Date of Award
Master of Science in Biomedical Engineering - (M.S.)
Richard A. Foulds
Tara L. Alvarez
Several studies such as the equilibrium point hypothesis (EPH) purport that the motor signals that descend from the brain instead of encoding muscle torques, influence an existing relationship between muscle torque and body configuration.
In the present study, the possibility of torque depending explicitly on position was tested using a task in which subjects (N=5) moved a simulated weightless frictionless mass through a small (<8 degree) elbow extension in order to move a cursor on a screen to a target location. Each subject completed 720 trials. On ~10% of trials the simulated mass was increased unknown to the subject. The relationship between the cursor’s position and the torque applied to the system was held constant even when the simulated mass was increased. Thus, any change in torque produced was neither due the subjects’ perception of the mass nor due to their perception of the cursor. The time at which the subjects torque changed direction was seen to be significantly different (p<0.005) during trials which the mass changed. This change in torque is concluded to be position-dependent. However the possibility of this being a merely mechanical effect could not be ruled out by due to poor EMG collection.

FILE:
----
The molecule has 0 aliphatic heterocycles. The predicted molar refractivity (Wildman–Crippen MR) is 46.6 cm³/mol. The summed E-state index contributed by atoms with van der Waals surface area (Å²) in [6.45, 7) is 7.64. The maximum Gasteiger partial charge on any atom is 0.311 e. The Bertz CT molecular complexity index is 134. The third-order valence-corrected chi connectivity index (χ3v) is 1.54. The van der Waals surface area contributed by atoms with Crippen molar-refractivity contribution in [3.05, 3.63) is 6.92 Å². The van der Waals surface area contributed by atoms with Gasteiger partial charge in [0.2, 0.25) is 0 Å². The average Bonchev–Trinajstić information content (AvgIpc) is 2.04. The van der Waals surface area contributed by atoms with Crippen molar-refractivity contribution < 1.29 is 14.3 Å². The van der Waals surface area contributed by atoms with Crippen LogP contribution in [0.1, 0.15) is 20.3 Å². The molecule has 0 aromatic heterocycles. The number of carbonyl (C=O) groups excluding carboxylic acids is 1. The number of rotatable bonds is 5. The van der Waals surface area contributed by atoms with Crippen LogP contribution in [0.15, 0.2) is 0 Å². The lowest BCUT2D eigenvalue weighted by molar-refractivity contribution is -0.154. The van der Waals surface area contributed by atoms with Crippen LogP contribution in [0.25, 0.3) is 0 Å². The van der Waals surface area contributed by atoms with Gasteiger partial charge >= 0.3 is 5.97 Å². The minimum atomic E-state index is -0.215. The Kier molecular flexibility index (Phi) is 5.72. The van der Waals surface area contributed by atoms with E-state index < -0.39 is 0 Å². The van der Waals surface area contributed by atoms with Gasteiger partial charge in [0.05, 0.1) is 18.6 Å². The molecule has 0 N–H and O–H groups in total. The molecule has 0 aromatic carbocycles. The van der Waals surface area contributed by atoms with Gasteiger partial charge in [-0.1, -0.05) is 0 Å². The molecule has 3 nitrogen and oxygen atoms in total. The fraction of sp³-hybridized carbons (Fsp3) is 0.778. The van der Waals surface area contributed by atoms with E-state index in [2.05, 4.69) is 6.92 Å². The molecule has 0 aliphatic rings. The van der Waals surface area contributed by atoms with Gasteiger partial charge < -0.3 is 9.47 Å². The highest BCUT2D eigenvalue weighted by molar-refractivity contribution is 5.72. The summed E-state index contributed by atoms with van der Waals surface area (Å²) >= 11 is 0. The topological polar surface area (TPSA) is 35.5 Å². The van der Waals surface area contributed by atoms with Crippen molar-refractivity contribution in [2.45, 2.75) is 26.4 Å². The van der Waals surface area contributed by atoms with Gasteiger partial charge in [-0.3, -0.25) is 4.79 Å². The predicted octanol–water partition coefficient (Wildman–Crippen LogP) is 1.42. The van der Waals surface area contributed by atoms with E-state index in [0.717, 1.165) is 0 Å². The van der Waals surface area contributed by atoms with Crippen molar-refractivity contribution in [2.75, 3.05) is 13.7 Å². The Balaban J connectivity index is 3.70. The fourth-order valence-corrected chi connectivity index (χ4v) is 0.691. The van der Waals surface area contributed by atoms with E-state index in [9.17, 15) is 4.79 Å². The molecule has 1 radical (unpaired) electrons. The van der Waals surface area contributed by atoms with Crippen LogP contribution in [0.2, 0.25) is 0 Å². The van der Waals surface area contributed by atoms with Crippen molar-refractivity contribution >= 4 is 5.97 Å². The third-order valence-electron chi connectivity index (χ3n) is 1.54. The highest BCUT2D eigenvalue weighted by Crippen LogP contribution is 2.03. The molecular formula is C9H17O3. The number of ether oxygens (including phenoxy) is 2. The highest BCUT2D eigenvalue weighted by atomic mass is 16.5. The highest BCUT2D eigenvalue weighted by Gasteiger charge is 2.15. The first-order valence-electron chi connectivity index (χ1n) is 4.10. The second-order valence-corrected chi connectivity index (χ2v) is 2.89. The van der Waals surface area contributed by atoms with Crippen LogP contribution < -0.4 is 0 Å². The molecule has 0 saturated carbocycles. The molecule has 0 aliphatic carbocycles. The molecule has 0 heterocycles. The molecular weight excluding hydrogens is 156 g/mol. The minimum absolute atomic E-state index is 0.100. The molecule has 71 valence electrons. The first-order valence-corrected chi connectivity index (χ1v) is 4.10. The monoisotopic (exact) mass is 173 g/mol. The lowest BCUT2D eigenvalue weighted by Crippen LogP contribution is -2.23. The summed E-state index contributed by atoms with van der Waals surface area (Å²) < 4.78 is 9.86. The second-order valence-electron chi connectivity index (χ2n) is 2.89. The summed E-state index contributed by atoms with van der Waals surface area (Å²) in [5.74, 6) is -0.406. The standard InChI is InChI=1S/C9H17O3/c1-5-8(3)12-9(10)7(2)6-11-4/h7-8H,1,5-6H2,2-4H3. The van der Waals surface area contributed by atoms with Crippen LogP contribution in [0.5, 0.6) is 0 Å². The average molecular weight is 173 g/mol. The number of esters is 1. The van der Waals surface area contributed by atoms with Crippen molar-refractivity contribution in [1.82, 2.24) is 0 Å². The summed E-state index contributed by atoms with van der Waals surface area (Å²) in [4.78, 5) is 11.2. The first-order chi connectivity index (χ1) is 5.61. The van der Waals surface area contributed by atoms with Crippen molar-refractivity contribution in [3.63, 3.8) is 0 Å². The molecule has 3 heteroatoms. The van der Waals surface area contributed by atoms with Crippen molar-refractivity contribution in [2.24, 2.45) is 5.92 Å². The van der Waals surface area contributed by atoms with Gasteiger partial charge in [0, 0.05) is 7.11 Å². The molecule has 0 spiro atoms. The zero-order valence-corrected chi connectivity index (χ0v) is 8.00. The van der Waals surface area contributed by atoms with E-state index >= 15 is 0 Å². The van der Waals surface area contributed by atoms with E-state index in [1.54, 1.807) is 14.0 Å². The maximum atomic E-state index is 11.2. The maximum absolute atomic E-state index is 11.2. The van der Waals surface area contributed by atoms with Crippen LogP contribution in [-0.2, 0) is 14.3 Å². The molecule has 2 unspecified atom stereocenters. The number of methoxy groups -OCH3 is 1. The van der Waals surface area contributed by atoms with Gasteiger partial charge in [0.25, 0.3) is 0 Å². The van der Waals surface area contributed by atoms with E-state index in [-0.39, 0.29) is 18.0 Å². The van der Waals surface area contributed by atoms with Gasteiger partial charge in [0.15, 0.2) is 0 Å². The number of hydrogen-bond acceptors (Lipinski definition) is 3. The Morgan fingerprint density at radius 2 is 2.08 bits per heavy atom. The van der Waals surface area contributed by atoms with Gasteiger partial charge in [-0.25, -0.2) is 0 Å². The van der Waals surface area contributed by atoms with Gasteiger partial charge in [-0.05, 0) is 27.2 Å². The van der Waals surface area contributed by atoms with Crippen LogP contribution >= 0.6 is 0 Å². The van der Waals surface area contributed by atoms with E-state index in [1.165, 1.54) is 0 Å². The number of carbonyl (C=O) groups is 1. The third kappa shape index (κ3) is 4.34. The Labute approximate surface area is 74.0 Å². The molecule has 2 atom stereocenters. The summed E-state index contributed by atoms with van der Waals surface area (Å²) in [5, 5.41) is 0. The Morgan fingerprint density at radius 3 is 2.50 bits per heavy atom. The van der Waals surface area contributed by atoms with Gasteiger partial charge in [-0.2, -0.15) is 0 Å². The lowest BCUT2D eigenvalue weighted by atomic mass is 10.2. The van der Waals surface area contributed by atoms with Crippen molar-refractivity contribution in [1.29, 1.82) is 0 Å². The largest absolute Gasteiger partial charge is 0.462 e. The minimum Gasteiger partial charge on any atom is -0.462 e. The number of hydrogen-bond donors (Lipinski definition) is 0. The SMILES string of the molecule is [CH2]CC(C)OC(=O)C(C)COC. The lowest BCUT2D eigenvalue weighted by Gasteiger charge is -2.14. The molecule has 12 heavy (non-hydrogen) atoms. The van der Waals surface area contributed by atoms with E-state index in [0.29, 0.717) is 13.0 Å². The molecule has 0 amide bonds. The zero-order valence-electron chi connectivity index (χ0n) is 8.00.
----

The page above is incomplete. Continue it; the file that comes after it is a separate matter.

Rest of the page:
A post-hoc analysis of different position-dependent motor control models, was done. Particularly, an exponential spring model, a linear spring model, and a linear spring with relative damping model were each tested to see how well they could predict a change in produced output torque from a change in position. Only the linear spring and relative damping models were able to do so.
This experiment is not enough to prove that descending torque produced is systematically position-dependent but the methodology for testing models is promising and additional studies should be done along similar lines.
Owoeye, Oyindamola, "A study of kinematics and kinetics in time-constrained arm movements" (2016). Theses. 262.